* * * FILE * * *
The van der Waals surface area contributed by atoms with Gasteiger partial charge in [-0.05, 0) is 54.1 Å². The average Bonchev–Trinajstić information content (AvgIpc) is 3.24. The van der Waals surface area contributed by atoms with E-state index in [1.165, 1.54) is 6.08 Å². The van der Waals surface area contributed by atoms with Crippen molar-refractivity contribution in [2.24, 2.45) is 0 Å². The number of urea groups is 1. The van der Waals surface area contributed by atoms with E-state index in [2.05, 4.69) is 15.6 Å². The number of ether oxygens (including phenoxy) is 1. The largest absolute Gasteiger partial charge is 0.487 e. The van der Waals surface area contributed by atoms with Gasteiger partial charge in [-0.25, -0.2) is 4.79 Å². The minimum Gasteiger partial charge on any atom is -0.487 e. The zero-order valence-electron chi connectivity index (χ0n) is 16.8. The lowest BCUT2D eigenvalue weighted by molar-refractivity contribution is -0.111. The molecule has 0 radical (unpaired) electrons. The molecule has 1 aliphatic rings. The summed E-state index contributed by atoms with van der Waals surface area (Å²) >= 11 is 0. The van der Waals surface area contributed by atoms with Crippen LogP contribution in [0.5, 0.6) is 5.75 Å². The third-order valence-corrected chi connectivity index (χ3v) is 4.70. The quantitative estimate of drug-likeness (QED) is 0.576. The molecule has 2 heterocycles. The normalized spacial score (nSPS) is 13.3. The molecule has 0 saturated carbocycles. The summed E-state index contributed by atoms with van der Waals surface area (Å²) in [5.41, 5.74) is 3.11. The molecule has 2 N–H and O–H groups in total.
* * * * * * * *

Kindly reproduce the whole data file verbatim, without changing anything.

The van der Waals surface area contributed by atoms with Gasteiger partial charge in [-0.05, 0) is 54.1 Å². The average Bonchev–Trinajstić information content (AvgIpc) is 3.24. The van der Waals surface area contributed by atoms with E-state index in [1.165, 1.54) is 6.08 Å². The van der Waals surface area contributed by atoms with Crippen molar-refractivity contribution in [2.24, 2.45) is 0 Å². The number of urea groups is 1. The van der Waals surface area contributed by atoms with E-state index in [2.05, 4.69) is 15.6 Å². The number of ether oxygens (including phenoxy) is 1. The largest absolute Gasteiger partial charge is 0.487 e. The van der Waals surface area contributed by atoms with Gasteiger partial charge in [-0.25, -0.2) is 4.79 Å². The minimum Gasteiger partial charge on any atom is -0.487 e. The zero-order valence-electron chi connectivity index (χ0n) is 16.8. The lowest BCUT2D eigenvalue weighted by molar-refractivity contribution is -0.111. The molecule has 0 radical (unpaired) electrons. The molecule has 1 aliphatic rings. The summed E-state index contributed by atoms with van der Waals surface area (Å²) >= 11 is 0. The van der Waals surface area contributed by atoms with Crippen LogP contribution in [0.5, 0.6) is 5.75 Å². The third-order valence-corrected chi connectivity index (χ3v) is 4.70. The quantitative estimate of drug-likeness (QED) is 0.576. The molecule has 2 heterocycles. The normalized spacial score (nSPS) is 13.3. The molecule has 0 saturated carbocycles. The summed E-state index contributed by atoms with van der Waals surface area (Å²) in [5.41, 5.74) is 3.11. The molecule has 2 N–H and O–H groups in total.